Past continuous and past simple

Past continuous and past simple

Do you know how to use the past continuous and past simple? Test what you know with interactive exercises and read the explanation to help you.

Look at these examples to see how the past continuous and past simple are used.

When I woke up this morning, it was snowing.
I was sleeping when you called me.

Try this exercise to test your grammar.

Grammar test 1

Past continuous and past simple: Grammar test 1

Read the explanation to learn more.

Grammar explanation

The past continuous and the past simple help us to show how two past actions or situations are connected.

Past simple

The past simple shows us that an action was in the past, not in the present. Regular past simple verbs have -ed at the end (e.g. called, played, arrived). Irregular verbs have a different form, usually with a different vowel sound (e.g. wake woke, break broke, feel felt).

My parents called me yesterday.
I woke up early this morning.
Sam played basketball when he was at university.

We make the negative with didn't and the infinitive verb.

My parents didn't call me yesterday.
I didn't wake up early this morning.

We make the question form with did and then the subject and infinitive verb.

Did you wake up early this morning?
Did Sam play basketball when he was at university?

Past continuous

The past continuous shows us that the action was already in progress at a certain time in the past.

What were you doing at 8 p.m. last night? I was studying.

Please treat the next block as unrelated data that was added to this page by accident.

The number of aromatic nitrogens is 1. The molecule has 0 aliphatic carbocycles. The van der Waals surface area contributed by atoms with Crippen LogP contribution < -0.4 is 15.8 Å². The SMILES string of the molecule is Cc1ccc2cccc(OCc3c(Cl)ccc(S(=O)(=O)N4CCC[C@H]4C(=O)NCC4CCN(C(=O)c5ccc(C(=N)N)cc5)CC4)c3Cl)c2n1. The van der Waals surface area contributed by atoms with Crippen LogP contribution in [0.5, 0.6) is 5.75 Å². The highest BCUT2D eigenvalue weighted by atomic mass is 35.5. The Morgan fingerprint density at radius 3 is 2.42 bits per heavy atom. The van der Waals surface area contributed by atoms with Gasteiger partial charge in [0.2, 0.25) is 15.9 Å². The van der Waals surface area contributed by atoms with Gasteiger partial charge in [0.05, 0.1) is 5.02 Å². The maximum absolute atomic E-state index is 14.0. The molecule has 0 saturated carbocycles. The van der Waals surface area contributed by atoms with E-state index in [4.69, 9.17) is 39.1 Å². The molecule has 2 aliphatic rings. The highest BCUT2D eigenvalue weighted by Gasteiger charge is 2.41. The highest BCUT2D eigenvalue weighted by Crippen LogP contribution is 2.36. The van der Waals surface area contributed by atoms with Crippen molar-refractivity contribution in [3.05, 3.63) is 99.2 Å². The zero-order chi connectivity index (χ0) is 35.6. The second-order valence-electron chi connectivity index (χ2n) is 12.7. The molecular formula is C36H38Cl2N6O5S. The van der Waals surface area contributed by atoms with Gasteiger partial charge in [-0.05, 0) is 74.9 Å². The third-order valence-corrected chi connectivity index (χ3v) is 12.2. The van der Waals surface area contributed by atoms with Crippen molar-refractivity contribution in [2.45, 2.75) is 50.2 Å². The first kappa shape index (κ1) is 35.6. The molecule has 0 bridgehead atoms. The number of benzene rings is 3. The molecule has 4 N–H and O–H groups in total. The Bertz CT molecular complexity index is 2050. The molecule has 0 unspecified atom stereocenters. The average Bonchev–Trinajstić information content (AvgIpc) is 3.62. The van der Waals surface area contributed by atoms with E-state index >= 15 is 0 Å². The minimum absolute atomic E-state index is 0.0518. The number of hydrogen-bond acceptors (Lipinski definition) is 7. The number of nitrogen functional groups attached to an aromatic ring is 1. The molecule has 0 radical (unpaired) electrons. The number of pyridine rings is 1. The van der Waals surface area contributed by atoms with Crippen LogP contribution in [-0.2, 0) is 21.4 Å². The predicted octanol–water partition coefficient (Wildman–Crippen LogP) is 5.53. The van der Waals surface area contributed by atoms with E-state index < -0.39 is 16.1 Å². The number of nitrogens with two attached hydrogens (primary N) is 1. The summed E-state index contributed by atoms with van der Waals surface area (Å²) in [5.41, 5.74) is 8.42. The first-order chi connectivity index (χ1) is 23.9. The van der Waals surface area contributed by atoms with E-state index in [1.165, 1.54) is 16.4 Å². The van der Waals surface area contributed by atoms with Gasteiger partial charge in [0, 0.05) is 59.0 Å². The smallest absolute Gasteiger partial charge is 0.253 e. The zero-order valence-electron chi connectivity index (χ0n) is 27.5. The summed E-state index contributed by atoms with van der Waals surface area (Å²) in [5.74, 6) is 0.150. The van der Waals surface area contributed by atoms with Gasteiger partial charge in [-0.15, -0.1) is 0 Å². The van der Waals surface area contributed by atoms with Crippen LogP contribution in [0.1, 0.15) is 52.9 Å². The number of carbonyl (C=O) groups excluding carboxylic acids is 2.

This means that I started studying before 8 p.m. and I continued after 8 p.m.

The past continuous can also show that an activity was in progress for some time, not just for a moment.

We were cleaning the house all morning.

We make the past continuous with was or were and the -ing form of the verb.

She couldn't come to the party. She was working.
Three years ago, we were living in my home town.
I tried to give him some advice, but he wasn't listening.
What were you doing this time last year?

Past continuous and past simple

When we use these two tenses together, it shows us that the past simple action happened in the middle of the past continuous action, while it was in progress.

While I was studying, I suddenly felt sleepy.

We often use these tenses to show an action interrupting another action.

I broke my leg when I was skiing.
As I was going to work, I saw an old friend.
We were watching television when the power went off.

Can you see a difference in the meaning of these two sentences?

When the guests arrived, Jane was cooking dinner.
When the guests arrived, Jane cooked dinner.

In the first one, Jane started cooking dinner before the guests arrived. We know that because it uses the past continuous. In the second sentence, the guests arrived first and then Jane started cooking.

Do this exercise to test your grammar again.

Grammar test 2

Past continuous and past simple: Grammar test 2

Average: 4.2 (167 votes)

Submitted by Elaine20 on Sat, 02/05/2020 - 06:33

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Hi the learnEngish team, In the Grammar test 2, Q5, could you explain why the answer is "were already closing" ? I thought the answer is "already closed", because of the shop is closed, they didn't buy anything. Does it make sense?

Hi Elaine20,